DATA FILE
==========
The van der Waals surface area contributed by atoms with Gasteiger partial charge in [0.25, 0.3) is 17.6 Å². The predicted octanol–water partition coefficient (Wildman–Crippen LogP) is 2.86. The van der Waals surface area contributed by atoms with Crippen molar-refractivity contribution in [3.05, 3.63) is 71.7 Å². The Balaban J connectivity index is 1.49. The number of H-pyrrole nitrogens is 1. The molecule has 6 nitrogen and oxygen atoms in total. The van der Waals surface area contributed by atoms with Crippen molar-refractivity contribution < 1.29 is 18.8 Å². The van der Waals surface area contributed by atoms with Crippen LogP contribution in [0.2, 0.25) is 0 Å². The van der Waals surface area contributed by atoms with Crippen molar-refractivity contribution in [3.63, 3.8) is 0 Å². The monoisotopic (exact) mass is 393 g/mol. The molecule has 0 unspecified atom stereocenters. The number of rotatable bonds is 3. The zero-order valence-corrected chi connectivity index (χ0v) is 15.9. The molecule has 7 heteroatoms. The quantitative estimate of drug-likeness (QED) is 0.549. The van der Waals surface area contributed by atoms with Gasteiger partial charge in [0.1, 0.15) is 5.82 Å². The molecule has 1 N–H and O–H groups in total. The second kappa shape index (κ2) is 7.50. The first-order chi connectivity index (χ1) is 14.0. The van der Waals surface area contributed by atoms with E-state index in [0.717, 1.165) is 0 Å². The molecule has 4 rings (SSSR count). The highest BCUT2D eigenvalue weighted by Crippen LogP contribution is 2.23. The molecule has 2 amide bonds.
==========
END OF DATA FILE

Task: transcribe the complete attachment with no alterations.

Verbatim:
The van der Waals surface area contributed by atoms with Gasteiger partial charge in [0.25, 0.3) is 17.6 Å². The predicted octanol–water partition coefficient (Wildman–Crippen LogP) is 2.86. The van der Waals surface area contributed by atoms with Crippen molar-refractivity contribution in [3.05, 3.63) is 71.7 Å². The Balaban J connectivity index is 1.49. The number of H-pyrrole nitrogens is 1. The molecule has 6 nitrogen and oxygen atoms in total. The van der Waals surface area contributed by atoms with Crippen molar-refractivity contribution < 1.29 is 18.8 Å². The van der Waals surface area contributed by atoms with Crippen LogP contribution in [0.2, 0.25) is 0 Å². The van der Waals surface area contributed by atoms with Crippen molar-refractivity contribution in [3.63, 3.8) is 0 Å². The monoisotopic (exact) mass is 393 g/mol. The molecule has 0 unspecified atom stereocenters. The number of rotatable bonds is 3. The zero-order valence-corrected chi connectivity index (χ0v) is 15.9. The molecule has 7 heteroatoms. The quantitative estimate of drug-likeness (QED) is 0.549. The van der Waals surface area contributed by atoms with Gasteiger partial charge in [0.1, 0.15) is 5.82 Å². The molecule has 1 N–H and O–H groups in total. The second kappa shape index (κ2) is 7.50. The first-order chi connectivity index (χ1) is 14.0. The van der Waals surface area contributed by atoms with E-state index in [0.717, 1.165) is 0 Å². The molecule has 4 rings (SSSR count). The highest BCUT2D eigenvalue weighted by Crippen LogP contribution is 2.23. The molecule has 2 amide bonds.